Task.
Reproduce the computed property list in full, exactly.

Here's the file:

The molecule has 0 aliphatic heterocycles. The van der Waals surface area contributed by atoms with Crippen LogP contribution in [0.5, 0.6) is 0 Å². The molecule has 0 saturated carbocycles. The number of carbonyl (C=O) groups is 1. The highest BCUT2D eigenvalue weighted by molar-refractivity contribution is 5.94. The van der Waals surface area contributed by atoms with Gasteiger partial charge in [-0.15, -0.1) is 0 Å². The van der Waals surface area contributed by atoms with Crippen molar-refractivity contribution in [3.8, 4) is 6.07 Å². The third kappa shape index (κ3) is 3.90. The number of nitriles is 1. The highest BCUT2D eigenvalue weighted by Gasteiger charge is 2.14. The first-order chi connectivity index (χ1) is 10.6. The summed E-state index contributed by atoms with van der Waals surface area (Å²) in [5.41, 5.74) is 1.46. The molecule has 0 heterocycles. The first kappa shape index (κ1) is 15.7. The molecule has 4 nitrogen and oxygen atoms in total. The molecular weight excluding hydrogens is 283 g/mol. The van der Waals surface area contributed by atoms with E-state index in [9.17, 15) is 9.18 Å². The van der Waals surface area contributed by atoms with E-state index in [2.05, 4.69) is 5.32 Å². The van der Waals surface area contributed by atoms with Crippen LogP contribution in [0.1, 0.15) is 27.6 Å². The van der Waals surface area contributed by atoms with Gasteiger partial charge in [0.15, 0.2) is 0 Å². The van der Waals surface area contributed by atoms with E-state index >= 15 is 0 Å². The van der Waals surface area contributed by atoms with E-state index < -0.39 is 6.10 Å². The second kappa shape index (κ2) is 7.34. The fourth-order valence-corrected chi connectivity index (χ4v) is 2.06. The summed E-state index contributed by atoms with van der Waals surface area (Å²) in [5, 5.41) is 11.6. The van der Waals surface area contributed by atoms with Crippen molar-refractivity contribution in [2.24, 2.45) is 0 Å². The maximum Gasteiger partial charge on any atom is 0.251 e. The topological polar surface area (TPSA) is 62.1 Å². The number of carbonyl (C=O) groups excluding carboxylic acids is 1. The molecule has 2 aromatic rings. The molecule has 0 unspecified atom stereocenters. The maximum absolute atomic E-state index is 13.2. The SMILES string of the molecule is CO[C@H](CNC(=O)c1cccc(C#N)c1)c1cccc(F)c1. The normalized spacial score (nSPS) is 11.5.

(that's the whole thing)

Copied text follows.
The molecule has 0 aliphatic heterocycles. The van der Waals surface area contributed by atoms with Crippen LogP contribution in [0.5, 0.6) is 0 Å². The molecule has 0 saturated carbocycles. The number of carbonyl (C=O) groups is 1. The highest BCUT2D eigenvalue weighted by molar-refractivity contribution is 5.94. The van der Waals surface area contributed by atoms with Gasteiger partial charge in [-0.15, -0.1) is 0 Å². The van der Waals surface area contributed by atoms with Crippen molar-refractivity contribution in [3.8, 4) is 6.07 Å². The third kappa shape index (κ3) is 3.90. The number of nitriles is 1. The highest BCUT2D eigenvalue weighted by Gasteiger charge is 2.14. The first-order chi connectivity index (χ1) is 10.6. The summed E-state index contributed by atoms with van der Waals surface area (Å²) in [5.41, 5.74) is 1.46. The molecule has 0 heterocycles. The first kappa shape index (κ1) is 15.7. The molecule has 4 nitrogen and oxygen atoms in total. The molecular weight excluding hydrogens is 283 g/mol. The van der Waals surface area contributed by atoms with E-state index in [9.17, 15) is 9.18 Å². The van der Waals surface area contributed by atoms with E-state index in [2.05, 4.69) is 5.32 Å². The van der Waals surface area contributed by atoms with Crippen LogP contribution in [0.1, 0.15) is 27.6 Å². The van der Waals surface area contributed by atoms with Gasteiger partial charge in [0.15, 0.2) is 0 Å². The van der Waals surface area contributed by atoms with E-state index >= 15 is 0 Å². The van der Waals surface area contributed by atoms with E-state index < -0.39 is 6.10 Å². The second kappa shape index (κ2) is 7.34. The fourth-order valence-corrected chi connectivity index (χ4v) is 2.06. The summed E-state index contributed by atoms with van der Waals surface area (Å²) in [5, 5.41) is 11.6. The van der Waals surface area contributed by atoms with Crippen molar-refractivity contribution in [2.24, 2.45) is 0 Å². The maximum Gasteiger partial charge on any atom is 0.251 e. The topological polar surface area (TPSA) is 62.1 Å². The number of carbonyl (C=O) groups excluding carboxylic acids is 1. The molecule has 2 aromatic rings. The molecule has 0 unspecified atom stereocenters. The maximum absolute atomic E-state index is 13.2. The SMILES string of the molecule is CO[C@H](CNC(=O)c1cccc(C#N)c1)c1cccc(F)c1. The normalized spacial score (nSPS) is 11.5.